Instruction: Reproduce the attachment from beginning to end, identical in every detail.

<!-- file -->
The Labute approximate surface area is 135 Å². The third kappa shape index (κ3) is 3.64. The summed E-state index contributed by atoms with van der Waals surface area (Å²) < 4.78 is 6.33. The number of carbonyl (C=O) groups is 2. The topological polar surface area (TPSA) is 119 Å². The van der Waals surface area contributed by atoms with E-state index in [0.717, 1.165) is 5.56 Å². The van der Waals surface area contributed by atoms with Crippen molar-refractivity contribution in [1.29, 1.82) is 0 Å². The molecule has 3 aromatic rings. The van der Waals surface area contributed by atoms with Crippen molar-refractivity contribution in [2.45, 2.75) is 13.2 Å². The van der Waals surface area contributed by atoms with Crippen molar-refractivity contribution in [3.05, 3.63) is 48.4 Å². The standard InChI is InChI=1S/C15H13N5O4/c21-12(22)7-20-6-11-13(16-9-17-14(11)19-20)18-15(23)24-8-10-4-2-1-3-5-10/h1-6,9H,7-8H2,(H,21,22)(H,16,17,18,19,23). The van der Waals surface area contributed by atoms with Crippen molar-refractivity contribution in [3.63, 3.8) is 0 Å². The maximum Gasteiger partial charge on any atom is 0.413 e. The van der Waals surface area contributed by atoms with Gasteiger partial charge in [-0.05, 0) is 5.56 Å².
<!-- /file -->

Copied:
The Labute approximate surface area is 135 Å². The third kappa shape index (κ3) is 3.64. The summed E-state index contributed by atoms with van der Waals surface area (Å²) < 4.78 is 6.33. The number of carbonyl (C=O) groups is 2. The topological polar surface area (TPSA) is 119 Å². The van der Waals surface area contributed by atoms with E-state index in [0.717, 1.165) is 5.56 Å². The van der Waals surface area contributed by atoms with Crippen molar-refractivity contribution in [1.29, 1.82) is 0 Å². The molecule has 3 aromatic rings. The van der Waals surface area contributed by atoms with Crippen molar-refractivity contribution in [2.45, 2.75) is 13.2 Å². The van der Waals surface area contributed by atoms with Crippen molar-refractivity contribution in [3.05, 3.63) is 48.4 Å². The standard InChI is InChI=1S/C15H13N5O4/c21-12(22)7-20-6-11-13(16-9-17-14(11)19-20)18-15(23)24-8-10-4-2-1-3-5-10/h1-6,9H,7-8H2,(H,21,22)(H,16,17,18,19,23). The van der Waals surface area contributed by atoms with Crippen molar-refractivity contribution in [3.63, 3.8) is 0 Å². The maximum Gasteiger partial charge on any atom is 0.413 e. The van der Waals surface area contributed by atoms with Gasteiger partial charge in [-0.05, 0) is 5.56 Å².